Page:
12 March, 2020
So what happens if you serve or receive a possession notice that has an error in it. Does it deem the notice invalid? Or is the recipient expected to reasonably interpret the intended meaning, if it is relatively clear?
This recent Court of Appeal case has re-enforced former case law and confirmed that the test applied to commercial notices, may also be applied to residential notices.
The Landlord granted an assured shorthold tenancy ("AST") over Ivy House, Streatlam, Banard Castle on 1 August 2007 for a period of six months. After the expiry of the six-month term, the tenancy continued as a statutory periodic tenancy.
In April 2018, the Tenants had stopped paying rent, and so the Landlord served a notice to regain possession of the property on 7 November 2018. Notice was served under section 8 of the Housing Act 1988 ("Notice")
Upon serving the Notice, the Landlord had made a typographical error which indicated that the earliest date that proceedings could begin would be 26 November 2017, rather than 26 November 2018.
At the first possession hearing, the judge applied the rule from Mannai Investments Co Ltd v Eagle Star Life Assurance Co Ltd  A.C. 749. A commercial case where it was determined that notices were regarded to be valid where they were sufficiently clear and unambiguous that they would leave the 'reasonable recipient' in no reasonable doubt over how they were intended to operate.
Therefore despite the obvious typographical error, the 'reasonable recipient' would have understood the Notice as giving the tenant at least two weeks' notice before commencing proceedings and as such, the Landlord satisfied the provision and the judge ordered that the date in the Notice be amended and dispensed without the need for re-service.
The Tenants appealed this and argued that the judge had no power to permit the Landlord to amend the notices.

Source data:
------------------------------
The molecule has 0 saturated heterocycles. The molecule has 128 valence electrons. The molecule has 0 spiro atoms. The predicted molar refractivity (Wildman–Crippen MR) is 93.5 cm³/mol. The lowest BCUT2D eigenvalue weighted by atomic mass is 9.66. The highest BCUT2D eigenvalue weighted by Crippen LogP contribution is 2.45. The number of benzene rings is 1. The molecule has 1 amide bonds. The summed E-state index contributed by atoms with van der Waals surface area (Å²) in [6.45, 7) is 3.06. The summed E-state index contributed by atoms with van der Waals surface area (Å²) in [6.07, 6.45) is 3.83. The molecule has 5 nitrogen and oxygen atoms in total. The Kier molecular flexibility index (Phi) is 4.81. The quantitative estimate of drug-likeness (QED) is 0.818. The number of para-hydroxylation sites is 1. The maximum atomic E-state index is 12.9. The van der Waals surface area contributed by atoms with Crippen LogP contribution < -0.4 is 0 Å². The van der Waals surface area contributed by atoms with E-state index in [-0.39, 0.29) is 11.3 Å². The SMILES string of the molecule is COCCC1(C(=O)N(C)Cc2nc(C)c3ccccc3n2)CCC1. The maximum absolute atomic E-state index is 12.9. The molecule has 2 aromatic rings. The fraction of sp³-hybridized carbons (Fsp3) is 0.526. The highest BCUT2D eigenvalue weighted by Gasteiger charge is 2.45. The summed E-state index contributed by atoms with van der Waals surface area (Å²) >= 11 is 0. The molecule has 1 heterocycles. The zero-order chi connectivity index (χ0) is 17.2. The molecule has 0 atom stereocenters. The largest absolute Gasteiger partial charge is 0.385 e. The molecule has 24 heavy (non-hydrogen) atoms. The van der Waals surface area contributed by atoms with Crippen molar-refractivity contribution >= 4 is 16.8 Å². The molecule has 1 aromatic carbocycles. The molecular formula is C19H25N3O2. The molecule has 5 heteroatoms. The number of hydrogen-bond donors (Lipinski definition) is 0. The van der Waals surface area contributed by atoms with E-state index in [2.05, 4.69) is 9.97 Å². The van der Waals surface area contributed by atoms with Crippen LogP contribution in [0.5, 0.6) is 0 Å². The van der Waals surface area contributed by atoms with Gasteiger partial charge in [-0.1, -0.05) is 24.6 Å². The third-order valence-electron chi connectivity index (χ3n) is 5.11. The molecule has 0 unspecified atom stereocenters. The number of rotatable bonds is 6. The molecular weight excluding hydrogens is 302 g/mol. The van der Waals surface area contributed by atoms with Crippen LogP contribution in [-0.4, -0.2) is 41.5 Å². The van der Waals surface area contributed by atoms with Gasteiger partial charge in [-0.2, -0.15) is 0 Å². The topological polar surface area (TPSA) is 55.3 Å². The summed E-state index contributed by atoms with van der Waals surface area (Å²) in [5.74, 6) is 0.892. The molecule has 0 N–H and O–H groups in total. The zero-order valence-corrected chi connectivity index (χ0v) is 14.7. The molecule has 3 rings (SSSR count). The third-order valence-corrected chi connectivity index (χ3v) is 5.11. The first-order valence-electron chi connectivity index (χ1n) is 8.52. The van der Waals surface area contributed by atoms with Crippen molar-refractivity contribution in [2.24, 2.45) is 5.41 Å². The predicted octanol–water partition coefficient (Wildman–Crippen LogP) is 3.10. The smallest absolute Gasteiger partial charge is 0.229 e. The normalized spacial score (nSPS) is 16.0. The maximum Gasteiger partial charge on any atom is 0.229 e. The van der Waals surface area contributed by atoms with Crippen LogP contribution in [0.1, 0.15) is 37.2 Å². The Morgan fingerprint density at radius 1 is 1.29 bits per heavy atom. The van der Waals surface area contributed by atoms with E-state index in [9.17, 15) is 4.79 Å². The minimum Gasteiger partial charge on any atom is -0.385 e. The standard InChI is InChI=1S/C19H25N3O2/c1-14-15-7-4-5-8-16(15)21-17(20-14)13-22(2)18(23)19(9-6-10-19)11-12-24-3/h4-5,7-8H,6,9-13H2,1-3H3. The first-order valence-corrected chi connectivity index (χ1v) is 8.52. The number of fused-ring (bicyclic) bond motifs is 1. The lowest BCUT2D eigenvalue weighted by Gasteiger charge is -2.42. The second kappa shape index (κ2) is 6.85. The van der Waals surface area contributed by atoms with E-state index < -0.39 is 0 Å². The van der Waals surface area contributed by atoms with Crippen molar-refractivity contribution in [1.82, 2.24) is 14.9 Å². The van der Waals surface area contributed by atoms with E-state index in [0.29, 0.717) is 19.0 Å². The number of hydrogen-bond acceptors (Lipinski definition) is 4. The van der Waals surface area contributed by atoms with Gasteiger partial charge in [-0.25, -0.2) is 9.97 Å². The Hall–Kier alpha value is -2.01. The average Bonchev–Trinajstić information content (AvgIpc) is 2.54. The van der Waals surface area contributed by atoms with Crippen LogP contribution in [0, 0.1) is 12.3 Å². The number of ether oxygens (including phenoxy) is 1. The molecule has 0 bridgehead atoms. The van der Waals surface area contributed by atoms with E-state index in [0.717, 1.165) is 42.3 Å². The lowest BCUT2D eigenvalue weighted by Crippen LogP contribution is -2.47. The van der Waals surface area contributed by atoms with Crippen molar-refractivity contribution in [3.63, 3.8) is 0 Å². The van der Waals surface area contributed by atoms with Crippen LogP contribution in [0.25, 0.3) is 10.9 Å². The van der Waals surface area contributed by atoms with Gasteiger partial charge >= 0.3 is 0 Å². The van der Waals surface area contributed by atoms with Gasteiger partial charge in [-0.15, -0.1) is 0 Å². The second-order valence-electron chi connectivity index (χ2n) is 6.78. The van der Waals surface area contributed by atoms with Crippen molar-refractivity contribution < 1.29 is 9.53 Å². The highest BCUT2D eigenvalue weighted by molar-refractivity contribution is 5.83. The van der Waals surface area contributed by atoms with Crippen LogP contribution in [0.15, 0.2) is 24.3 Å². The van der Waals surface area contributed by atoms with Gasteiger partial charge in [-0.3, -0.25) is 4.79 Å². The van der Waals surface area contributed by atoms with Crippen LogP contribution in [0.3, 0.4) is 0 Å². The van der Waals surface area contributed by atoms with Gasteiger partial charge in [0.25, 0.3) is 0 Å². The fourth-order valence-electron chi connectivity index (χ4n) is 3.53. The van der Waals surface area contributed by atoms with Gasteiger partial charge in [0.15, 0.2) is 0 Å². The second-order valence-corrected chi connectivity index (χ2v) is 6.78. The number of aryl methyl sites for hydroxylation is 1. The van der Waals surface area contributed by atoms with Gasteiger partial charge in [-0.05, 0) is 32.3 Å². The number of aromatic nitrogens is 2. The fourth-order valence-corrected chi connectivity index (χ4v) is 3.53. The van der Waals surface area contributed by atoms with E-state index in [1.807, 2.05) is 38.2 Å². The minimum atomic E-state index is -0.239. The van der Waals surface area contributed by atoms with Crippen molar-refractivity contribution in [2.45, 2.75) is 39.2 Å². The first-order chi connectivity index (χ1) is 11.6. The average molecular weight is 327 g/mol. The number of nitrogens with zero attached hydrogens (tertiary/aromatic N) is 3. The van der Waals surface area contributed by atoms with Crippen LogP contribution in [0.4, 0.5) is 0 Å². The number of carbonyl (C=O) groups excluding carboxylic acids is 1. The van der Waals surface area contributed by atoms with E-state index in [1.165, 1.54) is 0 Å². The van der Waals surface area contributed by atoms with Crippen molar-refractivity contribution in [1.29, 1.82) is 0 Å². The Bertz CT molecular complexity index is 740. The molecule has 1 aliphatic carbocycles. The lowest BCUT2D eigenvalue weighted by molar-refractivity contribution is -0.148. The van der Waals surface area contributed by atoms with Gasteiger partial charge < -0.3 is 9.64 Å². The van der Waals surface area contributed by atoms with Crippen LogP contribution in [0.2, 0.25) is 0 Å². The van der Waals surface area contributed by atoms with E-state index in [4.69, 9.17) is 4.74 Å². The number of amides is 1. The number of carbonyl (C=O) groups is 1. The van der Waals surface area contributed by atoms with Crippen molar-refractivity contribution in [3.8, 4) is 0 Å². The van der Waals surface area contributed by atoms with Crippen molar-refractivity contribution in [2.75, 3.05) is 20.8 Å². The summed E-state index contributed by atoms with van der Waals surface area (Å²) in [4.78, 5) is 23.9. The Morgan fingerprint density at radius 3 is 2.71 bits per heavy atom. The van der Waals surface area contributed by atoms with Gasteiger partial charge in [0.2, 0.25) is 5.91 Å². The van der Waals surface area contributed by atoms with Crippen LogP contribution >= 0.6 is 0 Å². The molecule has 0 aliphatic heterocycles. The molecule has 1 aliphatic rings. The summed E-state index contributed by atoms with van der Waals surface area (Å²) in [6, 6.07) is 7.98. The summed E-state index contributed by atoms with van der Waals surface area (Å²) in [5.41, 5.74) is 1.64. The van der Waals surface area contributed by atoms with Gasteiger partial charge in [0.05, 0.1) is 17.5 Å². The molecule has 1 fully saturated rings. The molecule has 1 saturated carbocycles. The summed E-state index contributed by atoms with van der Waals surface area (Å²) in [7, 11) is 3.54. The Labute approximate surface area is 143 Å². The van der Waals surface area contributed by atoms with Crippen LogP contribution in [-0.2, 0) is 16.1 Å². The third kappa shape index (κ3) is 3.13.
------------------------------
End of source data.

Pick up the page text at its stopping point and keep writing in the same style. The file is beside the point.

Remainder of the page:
Upon appeal to the County Court, the judge held that the even though the reasonable recipient of the notice would have realised that the intended date was 26 November 2018, the reasonable recipient test from Mannai Investment Co Ltd v Eagle Star Life Assurance Co Ltd did not apply to section 8 proceedings.
The Landlord appealed this decision on the grounds that the County Court judge was wrong to hold that the 'reasonable recipient' test did not apply to section 8 notices.
In the Court of Appeal, it was held that the 'reasonable recipient' test did apply and that a reasonable recipient would conclude that the intended date was 26 November 2018.
Further, the Court considered the statutory purpose of the section 8 notice. Unlike section 21 notices, the purpose of section 8 notices was to give a tenant two weeks' notice in order to deal with threatened proceedings, for example by:
Given that a reasonable recipient would have understood that the intended date was 26 November 2018, the Notice did give at least two weeks' warning of the commencement of proceedings and as such the Notice was valid.
Mannai concerned the interpretation of notices served under break clauses in a lease. The Court here confirmed that the 'reasonable recipient' test as set out in Mannai, applies to section 8 notices and not just to notices under break clauses in commercial leases.
Further, the Court has also made clear that for section 8 proceedings, the notice is not required to specify the date which has a particular contractual significance. Instead, the notice must have the effect of giving the tenant two weeks' notice in order to be valid for the purposes of section 8 proceedings.
Property litigators often take great care in drafting notices to terminate a residential lease under section 8 and section 21 of the Housing Act 1988. However, it now appears that in the case of section 8 notices that there is a greater focus on the intention behind the notice instead of the drafting of it.
For more information contact Jordan Davies in our Dispute Resolution department via email or phone on 0333 207 9300. Alternatively send any question through to Forbes Solicitors via our online Contact Form.